Everything is relative - what one person values, another may think worthless.
This expression originates in antiquity. Whether the Roman poet and philosopher Titus Lucretius Carus (known as Lucretius) coined the expression in the first century BC, or merely repeated it, his is the oldest known reference: "quod ali cibus est aliis fuat acre venenum" (what is food for one man may be bitter poison to others).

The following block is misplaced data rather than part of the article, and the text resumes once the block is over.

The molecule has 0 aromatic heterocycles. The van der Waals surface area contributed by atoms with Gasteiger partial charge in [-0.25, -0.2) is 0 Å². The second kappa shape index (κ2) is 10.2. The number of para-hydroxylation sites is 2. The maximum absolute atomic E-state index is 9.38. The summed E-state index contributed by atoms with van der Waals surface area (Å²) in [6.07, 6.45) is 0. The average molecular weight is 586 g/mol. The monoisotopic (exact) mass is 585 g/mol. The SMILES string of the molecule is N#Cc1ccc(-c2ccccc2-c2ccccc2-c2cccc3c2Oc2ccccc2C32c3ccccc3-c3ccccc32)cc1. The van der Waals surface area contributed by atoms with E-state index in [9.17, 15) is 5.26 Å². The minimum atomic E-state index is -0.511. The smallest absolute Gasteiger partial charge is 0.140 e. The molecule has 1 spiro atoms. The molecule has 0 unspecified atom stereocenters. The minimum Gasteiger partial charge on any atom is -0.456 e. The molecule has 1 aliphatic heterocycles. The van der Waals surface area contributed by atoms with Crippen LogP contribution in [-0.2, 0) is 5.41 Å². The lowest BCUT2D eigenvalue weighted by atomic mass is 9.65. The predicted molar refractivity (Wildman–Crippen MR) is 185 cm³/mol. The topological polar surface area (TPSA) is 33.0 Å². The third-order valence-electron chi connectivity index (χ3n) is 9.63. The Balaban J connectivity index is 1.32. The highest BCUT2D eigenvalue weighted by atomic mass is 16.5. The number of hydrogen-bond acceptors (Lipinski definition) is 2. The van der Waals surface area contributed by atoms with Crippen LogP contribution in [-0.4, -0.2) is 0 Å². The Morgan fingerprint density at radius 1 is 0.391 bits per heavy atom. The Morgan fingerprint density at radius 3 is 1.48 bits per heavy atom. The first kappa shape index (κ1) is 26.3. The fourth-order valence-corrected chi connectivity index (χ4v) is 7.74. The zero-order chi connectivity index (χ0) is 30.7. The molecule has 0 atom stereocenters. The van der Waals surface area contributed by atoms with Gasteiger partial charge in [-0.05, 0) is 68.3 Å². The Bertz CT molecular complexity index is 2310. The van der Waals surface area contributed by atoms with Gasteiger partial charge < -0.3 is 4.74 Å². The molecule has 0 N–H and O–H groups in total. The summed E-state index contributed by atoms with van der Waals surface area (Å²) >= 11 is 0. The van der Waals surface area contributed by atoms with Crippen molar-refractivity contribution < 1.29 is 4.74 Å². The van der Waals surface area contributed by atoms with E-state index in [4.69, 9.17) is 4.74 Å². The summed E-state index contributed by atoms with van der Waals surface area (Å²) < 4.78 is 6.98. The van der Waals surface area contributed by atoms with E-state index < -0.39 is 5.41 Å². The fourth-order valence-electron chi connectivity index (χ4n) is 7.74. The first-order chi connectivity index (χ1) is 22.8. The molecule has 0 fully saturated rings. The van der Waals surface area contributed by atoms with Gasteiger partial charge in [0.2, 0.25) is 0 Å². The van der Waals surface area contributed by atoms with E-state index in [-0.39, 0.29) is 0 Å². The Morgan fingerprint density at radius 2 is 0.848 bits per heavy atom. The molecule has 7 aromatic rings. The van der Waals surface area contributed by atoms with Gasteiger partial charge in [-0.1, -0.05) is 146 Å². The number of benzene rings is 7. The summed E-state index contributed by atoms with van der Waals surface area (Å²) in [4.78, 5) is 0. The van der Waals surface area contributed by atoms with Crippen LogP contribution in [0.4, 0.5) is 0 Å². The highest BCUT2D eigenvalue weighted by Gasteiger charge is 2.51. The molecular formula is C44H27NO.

The oldest reference known in English is in the autobiography of English composer Thomas Whythorne (c. 1576).
By the early 17th century the expression is clearly well in use as Jacobean playwright Thomas Middleton writes "Whereby that old moth-eaten proverb is verified, which says, 'one mans meate, is another man's poyson'" (1604).
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The Angel of Losses
"Family saga, mystery, and myth intersect in Feldman's debut novel." - Booklist
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